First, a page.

Where the wild things are: A two-day recovery

Many of us are born with the desire to work hard, others learn to work hard, and others just never learn when to stop working. When I say ‘work,’ I’m including everything that can possibly come to your mind. From working to pay bills, projects, school, family and even personal goals, all these things that we do on a daily basis are done because we either have to or want to. Now, as you wonder about what things you work hard for, you might sometimes ask yourself, “why do I work hard for it?”  Simple, even though we may come from different backgrounds or cultures all of our roads lead to one address:  Success & Happiness. But that may not really seem like the road to where the wild things are. However, if you look at a mirror, your reflection may show the things you’ve sacrifice and stressed over around your half moon windows.  Those aren’t wrinkles caused by sunrays…those are sleepless nights and tears of joy and pain, but we are too busy to stop and think about them.  I know, this intro paragraph already is leaving you puzzled because the title threw you off since you were expecting a story on “Carol and Friends”. Since, you’ve already read this far and already became a victim of false advertisement…might as well take a trip with me and let me share where my wild things are.

As far as I can remember, my parents taught me three things: 1) Love your neighbor 2) Hell & Heaven don’t exist and 3) Work hard. I grew up watching my parents bust their buns off or sacrifice their dreams to give my brother and I everything we wanted. My dad assumed the role of a provider, an alternator that fueled my brother’s confidence and mine. He was my Superman. My mother, she was our shield, our safe haven, the panacea to humanity. She was and is Life. I never saw my parents slacking off or second guessing their decisions. They did it for a reason: dreams–not just any dreams, but the desires of their children that they could foresee, dreaming while awake.  To them, working hard meant sacrificing their dreams and taking care of home. My parents didn’t belong to any community projects or artistic endeavors. My superman worked five days straight and on the weekends either played or coached a soccer team; my mom took care of all house work and the two crazy imaginative kids. Imaginations stretched to socks that became one child’s swimming flippers while the other let her shower time become her stage.   Yet, I hardly recall times were my parents both took vacations together, or family vacations. Don’t get me wrong there were vacations but many times superman was either protecting Krypton or fighting  kryptonite.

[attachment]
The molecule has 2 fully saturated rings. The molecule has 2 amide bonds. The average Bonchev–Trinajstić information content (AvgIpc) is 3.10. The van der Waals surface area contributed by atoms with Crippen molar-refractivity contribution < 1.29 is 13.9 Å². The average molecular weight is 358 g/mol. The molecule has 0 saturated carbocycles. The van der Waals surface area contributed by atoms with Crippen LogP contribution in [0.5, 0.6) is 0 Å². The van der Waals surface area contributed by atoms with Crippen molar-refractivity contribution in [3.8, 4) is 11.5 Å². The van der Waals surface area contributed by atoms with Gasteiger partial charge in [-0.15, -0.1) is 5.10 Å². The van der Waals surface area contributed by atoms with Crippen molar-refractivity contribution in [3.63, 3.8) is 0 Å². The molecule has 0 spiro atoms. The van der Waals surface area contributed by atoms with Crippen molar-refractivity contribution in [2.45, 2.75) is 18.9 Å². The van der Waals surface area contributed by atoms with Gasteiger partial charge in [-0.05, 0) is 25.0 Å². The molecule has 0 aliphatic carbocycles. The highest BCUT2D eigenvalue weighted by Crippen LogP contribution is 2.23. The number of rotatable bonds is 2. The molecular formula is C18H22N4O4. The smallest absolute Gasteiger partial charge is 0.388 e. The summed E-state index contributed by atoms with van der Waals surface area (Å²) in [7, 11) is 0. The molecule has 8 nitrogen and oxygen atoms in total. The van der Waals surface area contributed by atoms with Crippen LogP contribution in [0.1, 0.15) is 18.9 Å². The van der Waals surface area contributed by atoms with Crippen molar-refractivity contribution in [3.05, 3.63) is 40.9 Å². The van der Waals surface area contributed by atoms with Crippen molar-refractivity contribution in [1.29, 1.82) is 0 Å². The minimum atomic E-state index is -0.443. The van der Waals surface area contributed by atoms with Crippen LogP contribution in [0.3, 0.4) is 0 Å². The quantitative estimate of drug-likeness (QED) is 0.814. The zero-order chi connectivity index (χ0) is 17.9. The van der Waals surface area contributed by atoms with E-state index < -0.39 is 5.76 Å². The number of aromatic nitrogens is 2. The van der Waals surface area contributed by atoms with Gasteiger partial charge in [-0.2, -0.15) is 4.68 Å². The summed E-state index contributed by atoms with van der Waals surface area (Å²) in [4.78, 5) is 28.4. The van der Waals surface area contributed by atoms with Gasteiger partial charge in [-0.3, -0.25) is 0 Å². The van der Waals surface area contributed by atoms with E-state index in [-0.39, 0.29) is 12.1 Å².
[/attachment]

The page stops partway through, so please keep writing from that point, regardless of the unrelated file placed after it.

Being a kid, especially a Latino kid from the 80’s, first generation, from immigrant parents, not Mexican and raised in South Los Angeles, you definitely have to work harder to be respected or let alone acknowledged. Growing up with Civil War stories and reminders of the sacrifices that had to be made in order for me to be in this “land of the free,” I was often on edge. The hard work my parents always set forth reminded me that life is not always easy, a fact that we all know as a result of the burden of being human. We’ve all had to meet hard times, and in those hard times that my family has been through, I have risen and taken a lead role in the dreams I create. Seeing how dad took care of us made me want to resemble his role as a provider and fly around free with an imaginary cape and stay away from the kitchen and dresses.

At a very young age, I’ve had to make decisions out of necessity and not choice. The family sets all responsibility on the first child to be the one to set the bar that all others should meet. In creating that bar to be met, one abandons normalcy; if the ship is sinking, one must think fast and step up as co-captain. Fast forward beyond a sinking ship and fourteen years, I’ve never been one to live a normal life. I’ve had dark years, lean years and ah-hah years. This year, specifically, marks a recovery time.  Booked solid for 365 days with countless art projects, unending responsibilities, and tangible dreams, a recharge is necessary. Don’t feel left out here; you may feel the same way I do. Whether you are a parent, involved with community or art projects, a community leader, a business owner, or simply in love with life and each moment that comes by, you understand the need to get away, recharge, and regroup.  My mom has always said, “el que mucho abarca, poco aprieta” (Don’t bite off more than you can chew),  but I don’t know what it is about us humans that makes us believe we are gods and can take care of 100 projects in twelve months.  Eventually, like batteries, we will fade and die. It is said that the best medicine for a cold is chicken soup, so the best remedy for a busy life must be a two day getaway and recharge.